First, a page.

So, on one of the nights we had the grandes (teenagers) over for food and games and a devo. The game Abby and Luke came up with was called the sheet game- we split up, Lipscomb vs. Grandes, sat across from each other, and each took a turn saying our names; after that, they held up a sheet in front of both teams, and one by one we sat in front of the sheet, the sheet would drop and we had to try to guess a person's name from the other team that was on the other side. Andrew called it real-life Name That Angel... and I about died of laughter. It was true, and absolutely hilarious! We played for practice at retreat... now we have to play the real-deal.
Not gonna lie... this game stressed me out; but seeing how much the grandes got into it was the best. You'd think that since we knew the kids names and had studied them prior, we would have won, but alas- the grandes beat us by one! (sub-lesson: teenagers are competitive no matter what nationality they are).
(enough silly stuff (for now), now onto more serious/Jesus lessons):
6. When you ask God for something specifically, He really, really delivers.
He may not deliver in the way you expect, but man, does He deliver.
I went into the trip very exhausted and drained; the semester (especially the hellish week leading UP to the trip!) has been busy and rough and all kinds of stressful. It showed on the first night (you know, the awkward reunion-in-the-dark), and I just knew I HAD to do better.
I was having quiet time/journal time outside, by the pool the next morning, when Jesus Culture's "Holy Spirit" played on my phone.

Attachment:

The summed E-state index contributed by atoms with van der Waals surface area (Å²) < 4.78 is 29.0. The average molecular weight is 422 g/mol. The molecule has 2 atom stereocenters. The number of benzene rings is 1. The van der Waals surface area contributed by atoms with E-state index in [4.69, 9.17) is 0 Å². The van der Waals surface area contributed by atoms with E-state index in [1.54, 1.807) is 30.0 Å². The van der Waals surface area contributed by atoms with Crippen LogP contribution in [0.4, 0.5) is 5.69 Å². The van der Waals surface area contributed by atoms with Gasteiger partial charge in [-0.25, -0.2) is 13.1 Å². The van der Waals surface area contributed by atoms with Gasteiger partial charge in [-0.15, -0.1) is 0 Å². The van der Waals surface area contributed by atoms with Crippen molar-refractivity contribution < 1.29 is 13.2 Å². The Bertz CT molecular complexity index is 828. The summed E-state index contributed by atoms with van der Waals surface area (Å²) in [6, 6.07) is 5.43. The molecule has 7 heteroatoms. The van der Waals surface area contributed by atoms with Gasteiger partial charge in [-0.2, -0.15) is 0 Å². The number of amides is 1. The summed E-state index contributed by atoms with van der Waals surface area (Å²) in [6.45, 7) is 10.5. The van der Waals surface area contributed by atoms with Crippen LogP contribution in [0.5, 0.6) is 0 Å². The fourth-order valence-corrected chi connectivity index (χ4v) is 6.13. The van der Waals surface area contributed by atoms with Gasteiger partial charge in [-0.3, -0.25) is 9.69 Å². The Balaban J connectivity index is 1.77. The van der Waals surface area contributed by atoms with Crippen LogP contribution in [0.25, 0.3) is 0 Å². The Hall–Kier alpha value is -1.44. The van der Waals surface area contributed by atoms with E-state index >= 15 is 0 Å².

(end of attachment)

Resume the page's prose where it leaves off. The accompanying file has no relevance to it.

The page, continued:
I had been journaling about the night prior and how I felt about it, and this song kind of stopped me for a minute. Instead of continuing to journal, I wrote out a prayer in my journal - a prayer that I would become fully aware of God's spirit, and that I seek His presence and where He was leading me with my whole heart. When you pray for God to show up, He doesn't just trickle in... He overwhelms. In the best way possible.
Becoming aware and seeing God's presence became a theme for me for this trip in different aspects, but it was in this prayer of asking for awareness that I was able to see and feel God throughout this trip. This whole writing down a prayer was a different thing for me- but I kept doing it everyday(anybody else think of Abilene writing her prayers from The Help like I did?); after I'd write about the day and what all happened, I'd write a prayer out for the next day, asking for whatever I felt like I needed to do or whatever was coming my way that day. But each prayer started with asking for His presence- and the awareness of His presence. And as I'll talk about in the next lesson, He answered this for me in some beautiful ways. Something about writing the words where I can see them and go back and see exactly how he answered my prayer is just so powerful. Even going back and reading them now, seeing how they changed throughout the week, how my prayers started including specific kids and events... it really brought me a whole different way of remembering parts and memories of the trip. I've been continuing this practice since I came home, and I hope it becomes a habit in my prayer life.
7. God works in the smallest, most spontaneous moments of our lives.